One of his brothers was killed in 1944. The other two siblings survived.

Lasser was 15 when the war was over. It was a disappointment to him that he didn’t get the chance to fight. He noted that it was “unfortunate” he escaped service in the armed forces. 

At 14, he got his first horse. At 15, he had another and he soon he was making good money.

He made enough by mowing, ploughing, raking hay, hauling hay and pulling logs out of the bush, that he was able to buy his first truck at age 16, and he then entered into the trucking business. 

Somewhere along the way, Lasser heard of a girl who had moved in with a family nearby.

He knew the family had a ranching and farming background, which was a plus for him.

“I only went with girls with the same background as I had so that it would naturally work out,” he says. 

After befriending her brother, he was finally introduced to Edith.

“The first time he introduced me to Edi, the first thing I thought was — that is going to be the mother of my children. I knew right away.”

Not long after they met, they were engaged. 

Edith finished a three-year nursing course and they were married in 1954.

Shortly after, they bought a farm together in Pitt Meadows near Edith’s grandfather. 

After 20 years on the farm in Pitt Meadows they moved to Chetwynd, arriving in 1974.

While there, Lasser was elected mayor in 1976 and served on and off for 22 years. He would later help form the Chetwynd Communications Society in 1979.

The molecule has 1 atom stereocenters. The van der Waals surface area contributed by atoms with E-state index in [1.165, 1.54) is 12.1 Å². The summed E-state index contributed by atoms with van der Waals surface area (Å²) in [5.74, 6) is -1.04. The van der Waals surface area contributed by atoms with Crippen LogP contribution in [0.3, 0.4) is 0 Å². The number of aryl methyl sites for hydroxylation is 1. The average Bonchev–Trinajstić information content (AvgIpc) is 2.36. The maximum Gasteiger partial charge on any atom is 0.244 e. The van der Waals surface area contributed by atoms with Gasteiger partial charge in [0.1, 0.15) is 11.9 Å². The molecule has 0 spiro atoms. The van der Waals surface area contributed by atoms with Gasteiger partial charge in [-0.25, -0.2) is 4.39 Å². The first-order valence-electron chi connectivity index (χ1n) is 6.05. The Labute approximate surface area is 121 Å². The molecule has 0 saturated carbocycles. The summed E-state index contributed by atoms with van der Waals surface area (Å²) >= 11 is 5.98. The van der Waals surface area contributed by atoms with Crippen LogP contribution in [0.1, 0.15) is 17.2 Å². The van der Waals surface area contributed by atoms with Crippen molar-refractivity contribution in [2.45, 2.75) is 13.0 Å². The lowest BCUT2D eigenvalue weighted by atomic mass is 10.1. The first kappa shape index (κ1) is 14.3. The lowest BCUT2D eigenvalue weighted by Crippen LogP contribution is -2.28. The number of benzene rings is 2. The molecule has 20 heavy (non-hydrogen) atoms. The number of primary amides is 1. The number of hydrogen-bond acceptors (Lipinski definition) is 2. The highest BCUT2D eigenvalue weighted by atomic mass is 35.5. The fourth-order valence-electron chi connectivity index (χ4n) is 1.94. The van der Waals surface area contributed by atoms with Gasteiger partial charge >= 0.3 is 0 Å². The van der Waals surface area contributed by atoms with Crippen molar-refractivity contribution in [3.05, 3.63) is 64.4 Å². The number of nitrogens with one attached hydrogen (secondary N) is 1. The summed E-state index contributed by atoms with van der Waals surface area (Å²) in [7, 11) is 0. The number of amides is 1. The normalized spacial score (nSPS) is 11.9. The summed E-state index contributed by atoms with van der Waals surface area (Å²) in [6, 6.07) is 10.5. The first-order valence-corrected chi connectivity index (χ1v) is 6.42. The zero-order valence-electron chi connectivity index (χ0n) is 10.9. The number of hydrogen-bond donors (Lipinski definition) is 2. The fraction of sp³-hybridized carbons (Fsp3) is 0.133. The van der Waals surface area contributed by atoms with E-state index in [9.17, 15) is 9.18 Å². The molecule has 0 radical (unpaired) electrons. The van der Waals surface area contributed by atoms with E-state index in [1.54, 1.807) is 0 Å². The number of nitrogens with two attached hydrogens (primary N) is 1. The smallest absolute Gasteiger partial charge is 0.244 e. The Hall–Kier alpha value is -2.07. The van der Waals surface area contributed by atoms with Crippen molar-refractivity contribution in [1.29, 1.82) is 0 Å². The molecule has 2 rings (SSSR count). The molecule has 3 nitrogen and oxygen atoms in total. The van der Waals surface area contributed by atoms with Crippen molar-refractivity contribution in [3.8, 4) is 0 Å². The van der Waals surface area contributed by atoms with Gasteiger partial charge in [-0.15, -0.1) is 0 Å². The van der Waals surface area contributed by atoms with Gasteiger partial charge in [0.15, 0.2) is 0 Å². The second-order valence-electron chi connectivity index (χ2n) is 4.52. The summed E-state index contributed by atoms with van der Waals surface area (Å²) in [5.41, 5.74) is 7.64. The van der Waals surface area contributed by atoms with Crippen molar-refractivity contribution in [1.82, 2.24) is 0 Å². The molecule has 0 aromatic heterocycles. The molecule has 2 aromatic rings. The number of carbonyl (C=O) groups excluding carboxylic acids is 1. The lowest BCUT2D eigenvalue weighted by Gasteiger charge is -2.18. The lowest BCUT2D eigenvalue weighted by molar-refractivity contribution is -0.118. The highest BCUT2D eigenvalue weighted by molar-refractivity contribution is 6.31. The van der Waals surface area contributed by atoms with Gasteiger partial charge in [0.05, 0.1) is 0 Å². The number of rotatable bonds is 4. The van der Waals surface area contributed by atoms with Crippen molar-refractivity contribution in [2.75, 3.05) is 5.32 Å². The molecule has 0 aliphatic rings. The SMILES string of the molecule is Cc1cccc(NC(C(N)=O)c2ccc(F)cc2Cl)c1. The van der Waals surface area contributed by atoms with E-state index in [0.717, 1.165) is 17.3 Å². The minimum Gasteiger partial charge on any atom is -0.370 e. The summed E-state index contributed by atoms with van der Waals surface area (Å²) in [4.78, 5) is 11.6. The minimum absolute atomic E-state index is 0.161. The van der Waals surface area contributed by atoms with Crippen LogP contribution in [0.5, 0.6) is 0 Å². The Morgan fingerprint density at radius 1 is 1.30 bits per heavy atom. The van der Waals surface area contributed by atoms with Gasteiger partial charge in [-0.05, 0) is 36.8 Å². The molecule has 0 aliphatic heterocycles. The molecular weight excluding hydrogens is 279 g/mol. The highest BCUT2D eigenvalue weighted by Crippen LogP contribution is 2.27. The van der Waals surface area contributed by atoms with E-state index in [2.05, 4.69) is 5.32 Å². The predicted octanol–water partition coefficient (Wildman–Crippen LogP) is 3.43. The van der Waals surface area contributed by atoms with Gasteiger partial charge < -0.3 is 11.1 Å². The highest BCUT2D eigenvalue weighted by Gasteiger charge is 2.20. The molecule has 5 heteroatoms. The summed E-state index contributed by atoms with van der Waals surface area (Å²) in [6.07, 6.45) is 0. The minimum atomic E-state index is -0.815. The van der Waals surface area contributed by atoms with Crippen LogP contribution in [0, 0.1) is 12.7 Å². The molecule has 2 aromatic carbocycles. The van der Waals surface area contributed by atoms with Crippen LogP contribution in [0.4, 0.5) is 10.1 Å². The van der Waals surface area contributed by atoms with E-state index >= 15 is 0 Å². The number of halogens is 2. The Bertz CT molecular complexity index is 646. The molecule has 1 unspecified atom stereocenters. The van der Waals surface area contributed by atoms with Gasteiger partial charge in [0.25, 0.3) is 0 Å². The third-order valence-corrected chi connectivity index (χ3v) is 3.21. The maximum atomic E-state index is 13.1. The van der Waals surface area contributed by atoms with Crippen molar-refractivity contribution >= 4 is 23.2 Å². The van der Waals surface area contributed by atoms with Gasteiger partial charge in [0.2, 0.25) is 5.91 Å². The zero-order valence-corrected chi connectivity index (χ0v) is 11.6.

The first order of business was to get a communications satellite dish, which would cost up to $40,000. Lasser had the idea to approach four businesses and ask for $10,000 each.

“Canfor put up $10,000 no problem. So, I phoned up the finance office of Westcoast Transmission (now Spectra Energy) in Vancouver and asked for a $10,000 grant and was told no.”

He is not ashamed to admit that he used his political clout to get the money.

“I told them look, ‘you are just getting your [gas] plant started here [in Chetwynd] and if there is a problem and you don’t give us the grant, I am going to make sure you don’t forget it’.”

When the person on the other end of the line claimed that sounded like blackmail, Lasser replied plainly, “it is.”

As he tells it, five days later, they received a cheque for $10,000.

“He didn’t realize the first VP was a friend of mine,” Lasser chuckled. “We were going to get it one way or another.”

——— — — 

In 2014, Charlie and Edith celebrated 60 years of marriage. 

Above all else, family is the most important thing for Lasser. He and Edith still meet every Sunday morning for breakfast with their daughter and two sons. 

“Family is everything. It’s the most important thing you can have. I would do anything for my children and I know they’d do the same for us.”

His public service legacy is his pantheon, and there is a lesson in that.

“You can do two things in life,” he says, “you can either build a great big cement monument to yourself, which means absolutely nothing. Or, you can make a place a little bit better.

“Five years after you die, people won’t even know who you were. But you know yourself, forever you will be part of a lasting legacy.”